A reason to sing!

Human Race Theatre presents Festival of New Musicals

By Leo DeLuca

 Photo: [l to r] Jim Poulos, Dana Mierlak, Maria Couch and Jamie Cordes in the 2011 Loft Series production of “right next to me”; photo credit: Gregg Coffin

The Human Race Theatre Company (HRTC) hosts its Sixth Annual Festival of New Musicals, Aug. 2-4 at The Loft Theatre in downtown Dayton. The event is part of the company’s Musical Theatre Workshops calendar – a program offering the writers of new musicals the opportunity to refine their work.

After two weeks of rewriting, reworking and rehearsing alongside professional directors and actors, the writers invite audiences to witness staged readings of the revamped musicals. HRTC Director Kevin Moore chose “The Noteworthy Life of Howard Barnes” and “Guarding Gold Street” for this year’s festival. The company’s website described the former as follows:

“The Noteworthy Life of Howard Barnes”

Book/lyrics by Christopher Dimond

Music by Michael Kooman

Friday, Aug. 2, 8 p.m. and Saturday, Aug. 3, 2 p.m.

Howard Barnes is a perfectly average man in his early 30s, until the day that he wakes up to discover that his life has become a musical. Desperate to escape from the show, Howard embarks on a fantastical quest through the realm of musical theatre. Equal parts satire, romantic comedy and love letter to the American musical, “The Noteworthy Life of Howard Barnes” is intended for people who love musical theater, and their spouses who hate it.

I had the opportunity to speak with Christopher Dimond and Michael Kooman, who composed the book/lyrics and music, respectively, for “The Noteworthy Life of Howard Barnes” and here’s what they had to say.

Who had the original notion for “The Noteworthy Life of Howard Barnes”? How did the idea originate? You note that it is “intended for people who love musical theatre, and their spouses who hate it.” Was the idea born out of experiencing this dynamic many times?

We had been throwing around the idea of a guy stuck in a musical for a long time, but weren’t really able to figure out a way find a larger arc beyond just “escaping the musical.” Mostly, it was just a lot of fun figuring out how we can lovingly make fun of musical theater – both the concept of musicals and even some well-known musicals. Our main character, Howard, has never seen a musical in his life, so at the start, he’s totally in the dark as to how musicals work. People who love musicals will enjoy seeing this character experience everything for the first time, and people who hate musicals will probably be in the same boat as Howard, not understanding them and quite skeptical as to why others enjoy them. – Christopher Dimond

How did you two meet? 

We met at Carnegie Mellon University. I was in the music school and Chris was in the drama school. I had always had an interest in musical theater, so I pushed my way into the drama school and took classes, also accompanying for some of their rehearsals. We recently made the connection with Kevin Moore and he graciously agreed to workshop our new show this summer. Kevin was actually one of the first people to read the script and ask us if we’d like to develop the project with his theater company, so we are grateful to him for taking a chance on this show. He’s quite bold and ambitious.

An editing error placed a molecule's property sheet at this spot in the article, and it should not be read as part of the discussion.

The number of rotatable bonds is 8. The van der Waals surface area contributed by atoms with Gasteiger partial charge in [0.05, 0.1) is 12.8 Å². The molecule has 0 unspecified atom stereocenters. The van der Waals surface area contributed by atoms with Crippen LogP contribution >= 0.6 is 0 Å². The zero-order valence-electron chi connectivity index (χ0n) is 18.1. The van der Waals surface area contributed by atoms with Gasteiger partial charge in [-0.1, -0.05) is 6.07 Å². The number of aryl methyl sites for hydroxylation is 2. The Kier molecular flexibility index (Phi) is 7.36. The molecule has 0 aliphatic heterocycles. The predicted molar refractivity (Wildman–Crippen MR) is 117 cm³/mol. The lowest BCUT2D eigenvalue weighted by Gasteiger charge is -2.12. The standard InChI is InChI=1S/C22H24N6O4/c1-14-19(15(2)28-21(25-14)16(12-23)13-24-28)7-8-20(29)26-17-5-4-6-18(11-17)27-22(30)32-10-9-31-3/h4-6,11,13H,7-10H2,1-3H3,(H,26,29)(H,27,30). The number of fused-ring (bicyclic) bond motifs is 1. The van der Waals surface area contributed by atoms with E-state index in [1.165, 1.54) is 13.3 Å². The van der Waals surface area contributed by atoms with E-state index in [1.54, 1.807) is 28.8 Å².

– Michael Kooman


I also had the opportunity to speak with HRTC Director Kevin Moore about the Festival of New Musicals:

I’m curious as to why you created the Musical Theatre Workshops program? When did you first get the notion? Was it modeled after another program? 

The origin of our workshops was a method to help us achieve our artistic mission. Part of that is to present new works to our audience. However, it was clear back then – the late 1990’s – that audiences were hesitant to buy shows that were unfamiliar, especially musicals. So, the workshops were a way to introduce the new works without the trappings of sets and costumes, and engage our audience in a dialogue about the shows. When we would move a show from workshop to full production, they knew they had been part of that process. That is the true nature of theatre. Our first workshop was in 2000. It was modeled after some others that I had seen – mostly the National Alliance for Musical Theatre’s annual festival in New York. – Kevin Moore

Why should Dayton audiences come see these staged readings?

As a community that is very “arts smart,” this is another great way to connect with the creative process – to meet the writing teams, hear about their process, see and hear the work they have made and have a totally unique, one-of-a-kind experience. Who knows? For $15 you can experience a show that in a year could cost you $115 on Broadway. -KM

In regards to the arts, how do you feel Dayton fares relative to its size? 

I like to say that Dayton is the “Arts Capital of Ohio.” We have some of the best-recognized arts organizations regionally and nationally. We have amazing choices. In this case, size really doesn’t matter. We are lucky to have the variety and quality that far exceeds other cities our size and larger. I’d say that makes Dayton pretty special. -KM

Human Race Theatre Company’s Festival of New Musicals takes place Aug. 2-4 at The Loft Theater, 126 N. Main St. Tickets for each show are $15 in advance, $20 at the door. For more information regarding times, please call 937.228.3630 or visit humanracetheatre.org.


Reach DCP freelance writer Leo DeLuca at LeoDeluca@DaytonCityPaper.com.


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